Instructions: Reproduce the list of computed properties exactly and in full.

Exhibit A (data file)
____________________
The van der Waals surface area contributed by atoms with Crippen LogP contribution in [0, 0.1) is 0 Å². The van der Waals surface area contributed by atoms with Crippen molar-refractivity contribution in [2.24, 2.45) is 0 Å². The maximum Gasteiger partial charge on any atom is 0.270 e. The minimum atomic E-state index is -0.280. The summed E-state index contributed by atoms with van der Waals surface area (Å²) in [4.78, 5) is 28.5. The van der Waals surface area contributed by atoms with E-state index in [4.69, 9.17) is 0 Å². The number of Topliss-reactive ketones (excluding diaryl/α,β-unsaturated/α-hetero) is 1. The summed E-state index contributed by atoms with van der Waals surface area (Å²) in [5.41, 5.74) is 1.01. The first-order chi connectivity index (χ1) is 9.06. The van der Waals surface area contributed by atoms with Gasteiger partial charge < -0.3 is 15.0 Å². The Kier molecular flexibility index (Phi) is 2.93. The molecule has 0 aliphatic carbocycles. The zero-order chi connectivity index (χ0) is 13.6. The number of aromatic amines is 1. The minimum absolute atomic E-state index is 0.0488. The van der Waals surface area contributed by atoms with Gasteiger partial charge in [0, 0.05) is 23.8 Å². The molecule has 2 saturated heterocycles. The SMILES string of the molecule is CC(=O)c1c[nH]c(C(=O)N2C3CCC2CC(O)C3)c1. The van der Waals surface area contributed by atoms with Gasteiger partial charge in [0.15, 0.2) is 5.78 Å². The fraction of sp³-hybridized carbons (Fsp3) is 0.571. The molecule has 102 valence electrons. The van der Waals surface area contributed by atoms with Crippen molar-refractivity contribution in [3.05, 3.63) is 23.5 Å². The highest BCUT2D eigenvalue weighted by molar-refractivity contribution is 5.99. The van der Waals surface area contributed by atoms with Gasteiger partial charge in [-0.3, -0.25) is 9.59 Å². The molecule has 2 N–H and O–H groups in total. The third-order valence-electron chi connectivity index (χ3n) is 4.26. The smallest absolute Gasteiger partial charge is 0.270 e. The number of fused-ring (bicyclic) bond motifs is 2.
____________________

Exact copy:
The van der Waals surface area contributed by atoms with Crippen LogP contribution in [0, 0.1) is 0 Å². The van der Waals surface area contributed by atoms with Crippen molar-refractivity contribution in [2.24, 2.45) is 0 Å². The maximum Gasteiger partial charge on any atom is 0.270 e. The minimum atomic E-state index is -0.280. The summed E-state index contributed by atoms with van der Waals surface area (Å²) in [4.78, 5) is 28.5. The van der Waals surface area contributed by atoms with E-state index in [4.69, 9.17) is 0 Å². The number of Topliss-reactive ketones (excluding diaryl/α,β-unsaturated/α-hetero) is 1. The summed E-state index contributed by atoms with van der Waals surface area (Å²) in [5.41, 5.74) is 1.01. The first-order chi connectivity index (χ1) is 9.06. The van der Waals surface area contributed by atoms with Gasteiger partial charge < -0.3 is 15.0 Å². The Kier molecular flexibility index (Phi) is 2.93. The molecule has 0 aliphatic carbocycles. The zero-order chi connectivity index (χ0) is 13.6. The number of aromatic amines is 1. The minimum absolute atomic E-state index is 0.0488. The van der Waals surface area contributed by atoms with Gasteiger partial charge in [0, 0.05) is 23.8 Å². The molecule has 2 saturated heterocycles. The SMILES string of the molecule is CC(=O)c1c[nH]c(C(=O)N2C3CCC2CC(O)C3)c1. The van der Waals surface area contributed by atoms with Gasteiger partial charge in [0.15, 0.2) is 5.78 Å². The fraction of sp³-hybridized carbons (Fsp3) is 0.571. The molecule has 102 valence electrons. The van der Waals surface area contributed by atoms with Crippen molar-refractivity contribution in [3.05, 3.63) is 23.5 Å². The highest BCUT2D eigenvalue weighted by molar-refractivity contribution is 5.99. The van der Waals surface area contributed by atoms with Gasteiger partial charge in [-0.3, -0.25) is 9.59 Å². The molecule has 2 N–H and O–H groups in total. The third-order valence-electron chi connectivity index (χ3n) is 4.26. The smallest absolute Gasteiger partial charge is 0.270 e. The number of fused-ring (bicyclic) bond motifs is 2.